To date, tunable or adjustable dispersion compensators have been proposed and demonstrated. Chirped Fiber-Bragg-Gratings (FBGs) have been widely used to tune conventional signal dispersion. For example, FBGs with linear or nonlinear chirp are tunable by heating elements or latchable magnetic strains to vary the dispersion of the device. See US Pat. Nos. 6148127 and 6330383. This method has demonstrated a dispersion tuning range of ˜2000 ps / nm over 1 to 1.5 nm bandwidth. The limited bandwidth of such tunable devices limits their use for single channel applications. The use of this device in a WDM system requires demultiplexing the signal into individual wavelength channels, and using a separate FBG-based TDC for each channel adds cost. Alternatives to single channel FBG-TDC include sampled FBGs that can compensate for variance over three or four channels simultaneously. This reduces the number of devices needed in the WDM system by a factor of 3 to 4, while still remaining expensive to implement tunable distributed management. In addition, all TDCs using FBG receive group-delay (GD) ripple impairment, which results in a bit-error-rate power penalty. GD-ripple also increases with device dispersion or bandwidth. Further complexity is that practical FBG-based TDCs require the production of FBGs on meter-length fibers for dispersion-compensation across the entire communication band. Manufacturing and tuning methods for such long gratings will appear impractical.

One alternative technique is to use the variable phase response of the optical filters to tune the dispersion. Planar waveguide-based full-band filters have been demonstrated to provide TDCs with a tuning range from 40 Gb / s to 500 ps / nm. C.K. Madsen, Proc. Optical Fiber Conf. 2002, papers No. See TUT-1 and FD-9. The distribution of virtually imaged phase array (VIPA) devices can be tuned by translating a specially designed free-space mirror as described in US Pat. No. 6392807. The device has been demonstrated to provide a +/- 800 ps / nm tuning range. Proc. By Shirasaki et al. European Conf. Optical Comm. -2000, PD-2,3. In addition to these techniques, some other techniques that utilize the phase response of an optical filter are periodic in terms of wavelength, so they can provide simultaneous compensation for all channels as long as they are designed to have a period consistent with the WDM channels. However, all such devices experience wavelength dependent responses within their respective "pass-bands." Thus, these devices will not be suitable for high bit rate applications because of the trade-off between dispersion and bandwidth. They also suffer from GD ripple damage, such as FBG-based TDCs. Finally, phase-response based devices require combining the light inside and outside the transmission line. This will make them lossy.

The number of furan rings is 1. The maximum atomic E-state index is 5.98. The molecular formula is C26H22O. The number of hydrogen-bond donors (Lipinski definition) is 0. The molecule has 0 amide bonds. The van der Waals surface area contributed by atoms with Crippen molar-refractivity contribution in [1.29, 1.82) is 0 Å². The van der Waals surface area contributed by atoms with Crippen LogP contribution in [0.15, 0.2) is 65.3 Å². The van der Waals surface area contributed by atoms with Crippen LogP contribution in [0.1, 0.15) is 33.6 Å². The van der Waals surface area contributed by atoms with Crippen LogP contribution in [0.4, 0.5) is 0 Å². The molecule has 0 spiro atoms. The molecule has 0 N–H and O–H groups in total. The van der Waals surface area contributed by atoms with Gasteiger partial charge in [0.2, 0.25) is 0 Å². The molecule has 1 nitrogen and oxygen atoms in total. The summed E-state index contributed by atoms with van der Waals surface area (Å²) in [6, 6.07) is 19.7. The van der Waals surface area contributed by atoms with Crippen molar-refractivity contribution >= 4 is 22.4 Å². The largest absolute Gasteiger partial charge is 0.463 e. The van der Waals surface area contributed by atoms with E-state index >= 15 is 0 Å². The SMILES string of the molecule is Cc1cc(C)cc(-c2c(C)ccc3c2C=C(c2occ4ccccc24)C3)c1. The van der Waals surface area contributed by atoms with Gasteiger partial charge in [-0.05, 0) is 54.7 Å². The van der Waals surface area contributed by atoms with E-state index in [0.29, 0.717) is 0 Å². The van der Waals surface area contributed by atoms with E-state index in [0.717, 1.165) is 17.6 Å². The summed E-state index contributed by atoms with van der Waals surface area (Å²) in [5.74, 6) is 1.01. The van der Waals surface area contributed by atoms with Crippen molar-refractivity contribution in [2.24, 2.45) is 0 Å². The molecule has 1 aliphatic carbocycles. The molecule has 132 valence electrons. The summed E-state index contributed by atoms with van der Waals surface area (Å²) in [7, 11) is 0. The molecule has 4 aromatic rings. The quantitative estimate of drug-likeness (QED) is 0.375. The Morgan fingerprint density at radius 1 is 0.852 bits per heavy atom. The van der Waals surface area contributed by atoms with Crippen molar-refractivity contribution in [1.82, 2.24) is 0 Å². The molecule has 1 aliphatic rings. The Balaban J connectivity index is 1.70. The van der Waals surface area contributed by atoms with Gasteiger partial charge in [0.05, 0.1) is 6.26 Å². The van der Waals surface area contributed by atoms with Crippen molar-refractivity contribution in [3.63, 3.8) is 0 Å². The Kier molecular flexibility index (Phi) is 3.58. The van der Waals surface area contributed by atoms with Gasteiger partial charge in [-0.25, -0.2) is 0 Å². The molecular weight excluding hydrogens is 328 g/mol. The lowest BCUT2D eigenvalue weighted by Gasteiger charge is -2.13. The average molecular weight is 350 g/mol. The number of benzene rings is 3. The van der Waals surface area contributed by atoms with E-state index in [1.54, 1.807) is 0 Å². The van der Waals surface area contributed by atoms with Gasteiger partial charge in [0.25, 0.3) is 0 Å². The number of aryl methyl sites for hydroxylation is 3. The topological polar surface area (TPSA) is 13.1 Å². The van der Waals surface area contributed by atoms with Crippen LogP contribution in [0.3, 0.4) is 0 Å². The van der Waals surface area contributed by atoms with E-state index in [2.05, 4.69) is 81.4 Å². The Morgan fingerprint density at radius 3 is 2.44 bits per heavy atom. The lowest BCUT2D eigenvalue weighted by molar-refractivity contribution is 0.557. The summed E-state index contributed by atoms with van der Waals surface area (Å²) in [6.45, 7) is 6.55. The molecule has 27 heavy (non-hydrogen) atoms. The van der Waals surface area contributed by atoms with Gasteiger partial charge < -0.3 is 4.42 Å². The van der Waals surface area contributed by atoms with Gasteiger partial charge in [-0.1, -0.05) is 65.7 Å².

Thus, tunable or adjustable dispersion with optical performance similar to dispersion-compensating fibers or higher-order-mode dispersion-compensating modules commonly used for static dispersion compensation. There is a need for a device that can provide. Desirable features would be low loss, low multi-path interference, negligible GD ripple, and most importantly, a continuous response in wavelength.

The present invention is based on the recognition that each spatial mode of a few-mode fiber has a different modal dispersion. Thus, light traveling in different spatial modes in such fibers will accumulate different amounts of dispersion depending on the length and propagation mode of the fibers used. This awareness leads to new device structures for implementing this concept. The basic device structure includes one or more higher-order modes (HOMs) as well as two or more sections of fiber that support the basic mode. Optical fibers with this characteristic are often called a few mode fibers. The minority mode fibers are connected to each other by a switchable spatial mode converter (MC). The most common form of spatial mode-converter converts one incoming space mode to another. The switchable mode-converter will perform mode-conversion in one state and pass light without conversion in the other state. MCs are made of long period fiber-lattices (LPG), coupled waveguide devices, free-space phase-delay devices, or micro-electro-mechanical (MEM) based routers and switches. In the most common form, the MC is assembled to convert any incoming space mode to one of the other induced modes in the HOM fiber. Switching is accomplished by strain, temperature, electro-optical or nonlinear optical effects, or any other physical effect that serves to alter the physical path length or refractive index of the optical material used to form the MC. In addition, for MEM-based MC, switching is induced by a mechanical routing operation that serves to convert any mode of the HOM fiber to any other mode supported.